Have fun!
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 Poster: A snowHead
Poster: A snowHead
Thanks both, he’s 13 now. Ive had a look at the runs in question on YouTube and think he’ll be ok. He managed the top section of Ventina just fine last time out and has a further week in his ski legs since then from a school trip this past February. The only real wobble he’s ever had was at the top of Klein Matterhorn when visibility was almost zero and it was howling, not pleasant for anyone really.

Not really much point making reservations at this point as obviously very much dépendant on the link being open though the longer range forecast does look reasonably promising.
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 Obviously A snowHead isn't a real person
Obviously A snowHead isn't a real person
Ah he's older than I had imagined - if you've already seen the runs on YouTube then you know what to expect. Providing the weather isn't against you, you should have a memorable day!
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 Well, the person's real but it's just a made up name, see?
Well, the person's real but it's just a made up name, see?
@Raptor23, Good advice above. If you are way up north on the Rothorn mountain (incl lower sections at Blauherd, Sunnegga and Findeln) keep an eye on the boards above the lift entry gates. Generally if they think the weather (meaning mainly the wind) is going to turn for the worse they don’t open the link. But very occasionally they open it and then find the weather is turning unexpectedly they will put a message on the electronic screens asking you to return to Italy. They will get you back over but it is worth complying with the request.
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Raptor23 wrote:
First lifts out of CERVINIA at 8:30 - 08:45
Theodulpass for 9:30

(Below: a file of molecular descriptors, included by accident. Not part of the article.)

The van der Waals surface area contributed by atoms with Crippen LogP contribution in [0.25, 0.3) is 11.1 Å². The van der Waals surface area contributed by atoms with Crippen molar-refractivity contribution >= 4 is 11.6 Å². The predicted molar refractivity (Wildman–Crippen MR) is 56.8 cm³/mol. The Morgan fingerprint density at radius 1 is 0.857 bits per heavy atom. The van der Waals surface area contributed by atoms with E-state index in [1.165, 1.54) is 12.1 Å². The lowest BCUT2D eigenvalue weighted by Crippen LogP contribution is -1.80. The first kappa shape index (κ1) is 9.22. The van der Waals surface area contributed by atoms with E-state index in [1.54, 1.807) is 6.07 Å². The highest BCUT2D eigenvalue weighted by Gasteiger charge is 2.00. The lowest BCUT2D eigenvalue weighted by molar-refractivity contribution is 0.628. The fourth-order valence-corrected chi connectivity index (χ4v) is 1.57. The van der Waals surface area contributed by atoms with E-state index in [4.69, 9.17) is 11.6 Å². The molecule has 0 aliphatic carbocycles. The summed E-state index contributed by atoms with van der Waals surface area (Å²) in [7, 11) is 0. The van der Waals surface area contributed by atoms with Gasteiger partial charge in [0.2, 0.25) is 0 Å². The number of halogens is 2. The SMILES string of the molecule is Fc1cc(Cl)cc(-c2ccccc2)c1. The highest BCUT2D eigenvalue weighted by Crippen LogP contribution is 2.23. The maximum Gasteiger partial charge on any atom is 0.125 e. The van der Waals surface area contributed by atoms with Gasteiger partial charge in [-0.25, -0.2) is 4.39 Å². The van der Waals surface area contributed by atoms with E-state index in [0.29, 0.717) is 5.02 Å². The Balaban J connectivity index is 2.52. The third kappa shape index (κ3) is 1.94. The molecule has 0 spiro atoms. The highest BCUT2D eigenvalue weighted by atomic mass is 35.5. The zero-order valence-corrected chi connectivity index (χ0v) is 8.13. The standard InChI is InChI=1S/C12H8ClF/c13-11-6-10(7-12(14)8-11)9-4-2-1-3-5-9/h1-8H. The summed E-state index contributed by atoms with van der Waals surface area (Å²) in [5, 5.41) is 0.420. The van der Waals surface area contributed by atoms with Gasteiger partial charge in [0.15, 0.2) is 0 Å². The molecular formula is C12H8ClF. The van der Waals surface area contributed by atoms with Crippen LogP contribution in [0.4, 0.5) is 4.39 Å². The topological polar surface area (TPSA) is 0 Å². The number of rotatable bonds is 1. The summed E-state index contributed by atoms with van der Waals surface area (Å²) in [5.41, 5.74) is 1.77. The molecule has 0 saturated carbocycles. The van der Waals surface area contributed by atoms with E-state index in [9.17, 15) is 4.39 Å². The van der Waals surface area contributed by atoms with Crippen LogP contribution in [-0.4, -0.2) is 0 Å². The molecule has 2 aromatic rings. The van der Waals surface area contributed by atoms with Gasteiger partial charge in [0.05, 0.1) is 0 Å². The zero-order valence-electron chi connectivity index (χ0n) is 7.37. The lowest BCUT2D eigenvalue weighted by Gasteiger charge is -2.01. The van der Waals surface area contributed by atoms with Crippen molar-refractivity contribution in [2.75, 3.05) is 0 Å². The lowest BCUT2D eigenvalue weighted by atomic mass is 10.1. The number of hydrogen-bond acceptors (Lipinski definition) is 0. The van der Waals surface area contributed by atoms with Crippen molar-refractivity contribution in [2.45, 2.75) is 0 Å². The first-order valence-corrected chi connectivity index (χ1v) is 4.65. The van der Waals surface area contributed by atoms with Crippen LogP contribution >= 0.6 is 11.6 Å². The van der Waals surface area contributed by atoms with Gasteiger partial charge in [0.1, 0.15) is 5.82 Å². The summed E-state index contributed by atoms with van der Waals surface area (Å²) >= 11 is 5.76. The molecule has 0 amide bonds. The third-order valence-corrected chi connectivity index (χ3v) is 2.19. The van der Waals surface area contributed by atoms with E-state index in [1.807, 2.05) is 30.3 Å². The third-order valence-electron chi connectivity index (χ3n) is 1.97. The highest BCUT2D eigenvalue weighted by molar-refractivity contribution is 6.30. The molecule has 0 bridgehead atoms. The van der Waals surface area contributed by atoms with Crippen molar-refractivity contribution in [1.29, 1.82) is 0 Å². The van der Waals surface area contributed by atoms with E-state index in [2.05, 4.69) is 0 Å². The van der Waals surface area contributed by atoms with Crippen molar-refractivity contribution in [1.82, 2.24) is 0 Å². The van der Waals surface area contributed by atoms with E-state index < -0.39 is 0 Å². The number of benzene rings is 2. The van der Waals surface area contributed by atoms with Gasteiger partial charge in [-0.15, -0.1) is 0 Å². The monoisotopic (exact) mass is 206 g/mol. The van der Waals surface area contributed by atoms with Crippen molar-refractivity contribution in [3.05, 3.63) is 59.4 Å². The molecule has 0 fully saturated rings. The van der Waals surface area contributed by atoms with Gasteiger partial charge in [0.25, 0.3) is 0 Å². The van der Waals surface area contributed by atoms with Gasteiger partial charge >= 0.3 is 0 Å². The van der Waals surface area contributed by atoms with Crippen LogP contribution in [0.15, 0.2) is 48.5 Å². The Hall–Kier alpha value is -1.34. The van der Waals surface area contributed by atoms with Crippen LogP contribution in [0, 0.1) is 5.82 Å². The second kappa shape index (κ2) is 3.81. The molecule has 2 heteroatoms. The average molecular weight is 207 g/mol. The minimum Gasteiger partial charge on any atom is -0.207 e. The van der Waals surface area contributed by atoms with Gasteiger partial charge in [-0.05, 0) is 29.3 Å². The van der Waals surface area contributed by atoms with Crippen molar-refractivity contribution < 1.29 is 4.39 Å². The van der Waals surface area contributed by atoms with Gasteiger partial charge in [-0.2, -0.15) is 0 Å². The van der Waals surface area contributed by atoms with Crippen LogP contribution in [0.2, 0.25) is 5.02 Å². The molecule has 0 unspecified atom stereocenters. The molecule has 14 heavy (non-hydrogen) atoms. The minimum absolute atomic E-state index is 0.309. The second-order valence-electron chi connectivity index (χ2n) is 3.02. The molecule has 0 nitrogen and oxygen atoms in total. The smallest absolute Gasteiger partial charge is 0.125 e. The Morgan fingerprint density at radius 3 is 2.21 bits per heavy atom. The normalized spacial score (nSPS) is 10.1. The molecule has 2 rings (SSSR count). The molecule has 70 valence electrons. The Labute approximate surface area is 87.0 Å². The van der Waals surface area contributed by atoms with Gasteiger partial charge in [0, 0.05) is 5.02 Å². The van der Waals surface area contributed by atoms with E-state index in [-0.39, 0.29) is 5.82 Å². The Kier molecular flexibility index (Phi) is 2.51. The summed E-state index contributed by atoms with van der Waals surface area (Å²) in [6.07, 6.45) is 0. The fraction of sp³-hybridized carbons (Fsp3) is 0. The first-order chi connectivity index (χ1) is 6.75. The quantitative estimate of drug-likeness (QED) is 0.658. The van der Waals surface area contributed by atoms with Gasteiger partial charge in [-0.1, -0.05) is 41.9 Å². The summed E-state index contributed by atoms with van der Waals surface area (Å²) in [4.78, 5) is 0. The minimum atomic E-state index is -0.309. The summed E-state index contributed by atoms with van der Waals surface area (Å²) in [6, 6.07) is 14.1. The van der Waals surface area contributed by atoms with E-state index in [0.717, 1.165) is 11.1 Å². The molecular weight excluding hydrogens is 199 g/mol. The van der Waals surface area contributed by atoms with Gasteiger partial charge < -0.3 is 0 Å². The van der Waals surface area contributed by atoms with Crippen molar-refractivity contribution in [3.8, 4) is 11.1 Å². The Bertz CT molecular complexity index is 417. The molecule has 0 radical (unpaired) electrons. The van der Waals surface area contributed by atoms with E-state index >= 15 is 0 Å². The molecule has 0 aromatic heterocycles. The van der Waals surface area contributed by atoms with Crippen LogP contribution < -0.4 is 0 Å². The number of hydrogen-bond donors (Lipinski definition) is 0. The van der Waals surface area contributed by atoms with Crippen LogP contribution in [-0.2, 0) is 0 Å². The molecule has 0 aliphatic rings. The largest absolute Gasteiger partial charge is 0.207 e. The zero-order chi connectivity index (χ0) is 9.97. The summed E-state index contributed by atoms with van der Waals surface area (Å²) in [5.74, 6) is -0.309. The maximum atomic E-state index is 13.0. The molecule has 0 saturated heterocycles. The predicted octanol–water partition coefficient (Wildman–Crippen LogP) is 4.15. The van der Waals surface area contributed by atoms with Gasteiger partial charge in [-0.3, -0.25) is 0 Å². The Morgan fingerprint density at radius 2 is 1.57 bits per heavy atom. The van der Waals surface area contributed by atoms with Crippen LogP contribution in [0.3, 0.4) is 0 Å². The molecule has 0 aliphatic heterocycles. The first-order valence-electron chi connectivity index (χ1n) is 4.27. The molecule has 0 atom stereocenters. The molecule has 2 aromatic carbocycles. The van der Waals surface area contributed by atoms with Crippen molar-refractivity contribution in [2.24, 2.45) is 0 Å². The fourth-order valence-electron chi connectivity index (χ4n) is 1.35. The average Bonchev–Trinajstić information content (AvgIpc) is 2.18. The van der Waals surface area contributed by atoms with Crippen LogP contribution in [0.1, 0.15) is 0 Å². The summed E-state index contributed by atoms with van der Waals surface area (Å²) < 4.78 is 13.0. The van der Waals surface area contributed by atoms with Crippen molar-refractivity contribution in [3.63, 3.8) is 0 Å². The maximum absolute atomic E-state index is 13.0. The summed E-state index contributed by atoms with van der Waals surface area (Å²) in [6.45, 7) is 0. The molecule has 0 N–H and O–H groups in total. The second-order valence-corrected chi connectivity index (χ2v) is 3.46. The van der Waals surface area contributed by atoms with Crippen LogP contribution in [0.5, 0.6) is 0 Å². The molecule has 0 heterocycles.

Blue 73 to Trockener Steg


I would concur with what DCG has said on the other thread. The short thin u bend coming from Italy into Switzerland through the Theodulpass is a bit unpleasant – possibly not a nice way for an intermediate to do his first stretch of skiing in the day.

Instead of getting chairlifts N, O and P from Plan Maison up to Theodulpass, you could get the continuous gondola T up to Laghi Cime Bianche and then the mega gondola F up to Plateau Rosa. From there you can ski down red 80 (be careful not to fork left or you end up back in Italy!) and join up with the blue 73 that was your plan. The red 80 is nice and wide and straight so quite a good first slope for any level (not actually sure why it is red – it feels more blue).

I don’t think doing it that way adds much (if any) time.

Sorry if this is teaching granny to suck eggs: but at the start, make sure you get the continuous gondola at the south of town and not the chairlift at the north. The latter only gets you to Plan Torrette, not Plan Maison where you want to be whichever way you are going over to Zermatt.
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 Anyway, snowHeads is much more fun if you do.
Anyway, snowHeads is much more fun if you do.
It is. Cool Why doesn’t this forum have a wink smiley?
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 You'll need to Register first of course.
You'll need to Register first of course.
Those winds are not going away. Look at the warning below. It is proving really hard to get the southern end of the resort open (and so of course there is no chance of the Italian link). I guess the good news is that it is all bringing in snow - looks like there is at least some snow almost every day through to Xmas. But it will be tough skiing up high for those out there at present.